These holes must be perfectly perpendicular to the aluminum surface, or else the whacker will swing at a tilt and could hit parts inside the box. Use a drill guide or, even better yet, a drill press.

If your motor shaft is too long, add washers to the top of the motor bosses to lower the motor. The end of the motor shaft should be 1/4″ above the floor inside the box.

Screw a 1/4″ nut onto a 1/4-20×1″ bolt until it’s about 1/8″ from the head. Run the bolt through the 1/4″ hole in the tube, install a second nut inside, and tighten it down.

Attach the motor under the bottom panel by running three 1/4-20×1 1/4″ bolts with washers from the inside through the 1/4″ holes. Start at the back hole, screwing into the boss nearest the motor. Turn the bolt just a few turns before adding the others.

Touch 12V power to the motor until the shaft’s flat faces the slot in the bottom panel. Fit the pulley onto the shaft and run the 5/32″ Allen wrench through the slot to tighten the setscrew.

Insert the 1/2″ spacer into the middle of the pulley, then stack 3 or so washers around the spacer until they extend up just beyond the pulley’s rim.

Slide the whacker arm onto the spacer and secure it with the 6mm bolt running through a 6mm lock washer and a 1/4″ washer, tightened just snug for now.

Check that the whacker rotates easily around its full arc, hitting the pulley peg on both sides. Check that its midpoint is 1 3/8″ from the bottom panel, and the shaft bolt has at least 5/8″ clearance from the top panel, so the spring will clear it.

Once all the bolts are started, tighten them evenly a little at a time until they feel good and snug, but don’t crush the plywood.

Depending on your motor, you may need to use extra washers as spacers to get the spacing inside the box just right.

Remove the M6 bolt, apply Loctite to it, and reinstall. Remove and reinstall the setscrew with more Loctite. Wiggle the pulley as you wrench to ensure that the screw is centered on the flat. Wrench hard to get the set screw as tight as you can.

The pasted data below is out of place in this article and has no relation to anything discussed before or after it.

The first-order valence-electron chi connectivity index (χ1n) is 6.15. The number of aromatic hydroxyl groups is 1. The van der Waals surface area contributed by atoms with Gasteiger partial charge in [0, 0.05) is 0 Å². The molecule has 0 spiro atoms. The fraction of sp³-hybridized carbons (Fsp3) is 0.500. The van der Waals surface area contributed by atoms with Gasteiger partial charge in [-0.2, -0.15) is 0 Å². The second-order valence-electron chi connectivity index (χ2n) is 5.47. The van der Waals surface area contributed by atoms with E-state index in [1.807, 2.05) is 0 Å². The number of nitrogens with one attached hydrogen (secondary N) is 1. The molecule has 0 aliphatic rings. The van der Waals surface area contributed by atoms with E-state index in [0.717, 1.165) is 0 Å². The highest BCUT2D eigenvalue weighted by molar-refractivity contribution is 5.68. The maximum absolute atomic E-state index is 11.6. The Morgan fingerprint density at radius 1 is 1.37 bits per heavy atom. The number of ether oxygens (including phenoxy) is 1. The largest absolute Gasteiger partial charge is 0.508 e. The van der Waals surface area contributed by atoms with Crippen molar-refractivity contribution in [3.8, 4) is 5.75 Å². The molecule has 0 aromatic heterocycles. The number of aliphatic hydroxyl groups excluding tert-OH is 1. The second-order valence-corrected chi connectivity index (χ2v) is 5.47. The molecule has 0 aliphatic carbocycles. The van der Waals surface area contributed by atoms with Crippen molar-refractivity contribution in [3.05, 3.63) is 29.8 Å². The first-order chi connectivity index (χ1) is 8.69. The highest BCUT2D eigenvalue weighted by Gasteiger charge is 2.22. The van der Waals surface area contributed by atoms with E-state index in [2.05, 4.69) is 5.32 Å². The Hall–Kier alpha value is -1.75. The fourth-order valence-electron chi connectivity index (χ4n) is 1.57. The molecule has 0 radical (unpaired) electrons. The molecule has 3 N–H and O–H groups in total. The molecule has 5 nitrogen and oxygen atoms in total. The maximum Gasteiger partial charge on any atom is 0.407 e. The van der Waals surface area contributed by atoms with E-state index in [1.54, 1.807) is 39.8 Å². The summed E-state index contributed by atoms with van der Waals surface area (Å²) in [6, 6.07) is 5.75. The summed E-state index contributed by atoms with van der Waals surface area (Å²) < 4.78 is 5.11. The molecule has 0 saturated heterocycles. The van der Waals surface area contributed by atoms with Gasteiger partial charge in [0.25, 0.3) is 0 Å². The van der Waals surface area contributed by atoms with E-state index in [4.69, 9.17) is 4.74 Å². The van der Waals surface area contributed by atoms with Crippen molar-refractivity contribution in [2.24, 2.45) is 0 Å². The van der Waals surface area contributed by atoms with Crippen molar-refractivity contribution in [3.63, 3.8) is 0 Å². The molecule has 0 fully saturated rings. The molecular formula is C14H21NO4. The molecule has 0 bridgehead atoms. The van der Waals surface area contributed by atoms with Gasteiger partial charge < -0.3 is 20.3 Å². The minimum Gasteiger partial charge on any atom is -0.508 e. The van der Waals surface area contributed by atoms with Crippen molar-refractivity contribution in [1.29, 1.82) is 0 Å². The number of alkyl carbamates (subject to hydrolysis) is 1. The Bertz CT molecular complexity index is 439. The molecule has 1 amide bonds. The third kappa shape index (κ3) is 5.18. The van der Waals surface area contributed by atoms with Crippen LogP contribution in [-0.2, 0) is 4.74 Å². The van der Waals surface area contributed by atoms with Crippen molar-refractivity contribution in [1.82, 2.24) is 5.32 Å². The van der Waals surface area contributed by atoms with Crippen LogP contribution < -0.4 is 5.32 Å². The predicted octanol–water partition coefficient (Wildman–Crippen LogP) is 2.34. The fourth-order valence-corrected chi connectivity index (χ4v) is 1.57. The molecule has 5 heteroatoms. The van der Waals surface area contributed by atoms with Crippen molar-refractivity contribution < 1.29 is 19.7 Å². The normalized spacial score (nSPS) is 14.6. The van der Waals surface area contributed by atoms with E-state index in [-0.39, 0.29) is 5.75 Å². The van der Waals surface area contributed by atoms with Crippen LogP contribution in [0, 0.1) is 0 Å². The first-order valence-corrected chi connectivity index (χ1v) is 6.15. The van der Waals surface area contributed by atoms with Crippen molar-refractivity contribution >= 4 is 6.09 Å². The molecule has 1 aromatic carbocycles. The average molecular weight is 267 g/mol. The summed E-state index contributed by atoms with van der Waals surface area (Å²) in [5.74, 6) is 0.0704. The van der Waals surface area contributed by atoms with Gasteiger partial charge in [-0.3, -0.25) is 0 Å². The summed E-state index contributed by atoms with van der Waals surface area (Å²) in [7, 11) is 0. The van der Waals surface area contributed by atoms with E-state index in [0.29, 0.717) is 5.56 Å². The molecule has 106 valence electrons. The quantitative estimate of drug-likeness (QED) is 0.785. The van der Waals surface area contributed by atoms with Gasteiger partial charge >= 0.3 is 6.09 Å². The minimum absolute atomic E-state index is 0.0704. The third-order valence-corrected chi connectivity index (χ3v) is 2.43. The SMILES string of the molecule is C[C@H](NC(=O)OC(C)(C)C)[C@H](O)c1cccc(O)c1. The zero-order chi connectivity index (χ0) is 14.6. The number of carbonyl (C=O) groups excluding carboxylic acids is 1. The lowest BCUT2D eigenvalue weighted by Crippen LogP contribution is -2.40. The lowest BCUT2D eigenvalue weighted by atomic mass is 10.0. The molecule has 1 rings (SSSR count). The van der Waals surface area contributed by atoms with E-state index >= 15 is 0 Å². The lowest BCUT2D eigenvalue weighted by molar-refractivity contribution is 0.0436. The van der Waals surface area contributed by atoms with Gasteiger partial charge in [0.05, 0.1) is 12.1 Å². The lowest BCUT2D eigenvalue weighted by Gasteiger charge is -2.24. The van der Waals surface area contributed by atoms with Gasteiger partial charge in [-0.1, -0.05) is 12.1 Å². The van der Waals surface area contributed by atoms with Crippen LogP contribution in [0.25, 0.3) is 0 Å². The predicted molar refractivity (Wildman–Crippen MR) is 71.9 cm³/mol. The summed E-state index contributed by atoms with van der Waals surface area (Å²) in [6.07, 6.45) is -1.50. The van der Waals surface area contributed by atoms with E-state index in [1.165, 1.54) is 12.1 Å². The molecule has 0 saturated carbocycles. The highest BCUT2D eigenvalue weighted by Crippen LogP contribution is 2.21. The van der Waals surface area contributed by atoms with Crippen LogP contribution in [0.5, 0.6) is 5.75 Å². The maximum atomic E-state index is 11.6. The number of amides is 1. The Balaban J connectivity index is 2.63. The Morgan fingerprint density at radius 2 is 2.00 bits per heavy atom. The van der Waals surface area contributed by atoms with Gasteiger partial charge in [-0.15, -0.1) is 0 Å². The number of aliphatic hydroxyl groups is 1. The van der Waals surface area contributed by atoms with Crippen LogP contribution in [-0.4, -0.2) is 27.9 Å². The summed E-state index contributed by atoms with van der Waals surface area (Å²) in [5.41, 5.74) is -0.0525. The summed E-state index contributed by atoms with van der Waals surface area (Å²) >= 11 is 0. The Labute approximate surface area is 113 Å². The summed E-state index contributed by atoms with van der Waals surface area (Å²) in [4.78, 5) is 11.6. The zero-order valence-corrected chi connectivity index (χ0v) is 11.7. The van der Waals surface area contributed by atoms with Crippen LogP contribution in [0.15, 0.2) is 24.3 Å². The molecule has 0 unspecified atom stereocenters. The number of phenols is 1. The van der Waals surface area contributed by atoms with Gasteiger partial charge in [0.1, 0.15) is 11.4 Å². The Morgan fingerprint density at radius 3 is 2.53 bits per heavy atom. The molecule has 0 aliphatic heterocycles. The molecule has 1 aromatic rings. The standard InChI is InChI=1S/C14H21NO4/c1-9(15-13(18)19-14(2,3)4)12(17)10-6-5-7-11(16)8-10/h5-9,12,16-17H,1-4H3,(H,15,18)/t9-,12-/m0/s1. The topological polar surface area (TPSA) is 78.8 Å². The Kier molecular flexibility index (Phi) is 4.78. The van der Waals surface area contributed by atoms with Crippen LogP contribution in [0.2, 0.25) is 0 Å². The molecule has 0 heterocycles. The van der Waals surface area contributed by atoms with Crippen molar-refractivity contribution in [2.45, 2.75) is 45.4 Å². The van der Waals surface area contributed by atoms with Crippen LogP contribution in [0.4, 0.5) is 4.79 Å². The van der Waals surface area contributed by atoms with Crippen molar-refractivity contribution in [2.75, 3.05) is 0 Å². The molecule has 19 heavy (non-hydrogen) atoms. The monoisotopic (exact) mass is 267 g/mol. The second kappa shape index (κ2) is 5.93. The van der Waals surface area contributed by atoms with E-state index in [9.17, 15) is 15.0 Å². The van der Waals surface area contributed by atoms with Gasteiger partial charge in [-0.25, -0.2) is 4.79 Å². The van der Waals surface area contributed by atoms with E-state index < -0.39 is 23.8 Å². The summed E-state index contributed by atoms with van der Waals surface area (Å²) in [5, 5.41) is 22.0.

To supply power to the motor, connect negative to pin 2 (ground) and positive to pin 3 (low speed).

Assemble the hopper and case.

Join the 4 hopper pieces with masking tape, taping firmly along the inside edges. Use a square to align the assembly. Tape the wide end (the top) down onto a hard surface, and tape across the narrow end to reinforce it.

Dampen the 4 cloth strips, wring out, and lay flat. Apply an ample bead of wood glue down a corner joint of the hopper and smear it out about 1/2″ on each side. Apply a strip over each joint, smoothing and working out bubbles. Let dry overnight.

Install the ball guide and backstop as shown on bottom _board_template.pdf using wood glue and 3/4″ finish nails.

Starting with the left panel, join the 2 side panels to the bottom panel. Clamp each in place under the bottom, pilot-drill the holes, and install #6×1 1/2″ wood screws.

Join the front and back panels to the bottom in the same manner. Finally, join the sides to the front and back with one screw each, centered along the 2 3/4″ dimension.

Go back over all screws and check tightness. They should be flush with the wood surface. You can optionally countersink all the screw holes first.

Be sure to position the front panel to the left side, to allow the tennis ball to pop out on the right.

Sharp-eyed readers will notice that for this magazine cover, we built a left-handed version of the launcher, reversing the templates and switching the motor wires to achieve the opposite rotation.

Install the switches.

Cut the following pieces of hookup wire: 14″ red (2), 16″ red (1), and 28″ black (1). Strip 1/4″ of insulation from all ends, then twist the strands and tin with solder.

Solder or crimp 1/4″ female blade connectors onto one end of the 28″ black wire, and one end of a 14″ red wire. Solder the other end of this red wire to the micro switch’s normally open (NO) terminal. Solder the other 14″ red wire to the micro switch’s common terminal.

Trim the diode’s leads to 2″ and solder the cathode end (with the stripe) to one of the power switch terminals. Solder one end of the 16″ red wire to the other (anode) side of the diode, insulating with heat-shrink tubing.

Mount the power switch through the 1/2″ hole and 1 1/2″ indentation in the right side panel, with the On side of the switch pointing up.

Pilot-drill and screw the micro switch mounting block under the bottom panel alongside the ball guide hole. Angle the ball launcher upward, roll a tennis ball down the chute, and see where it hits the backstop.

Find a mounting position for the micro switch on its block, angled so that the ball pushes down the roller at the end of the lever. Adjust its position until the ball triggers it consistently, then mount it with two #4×3/4″ screws.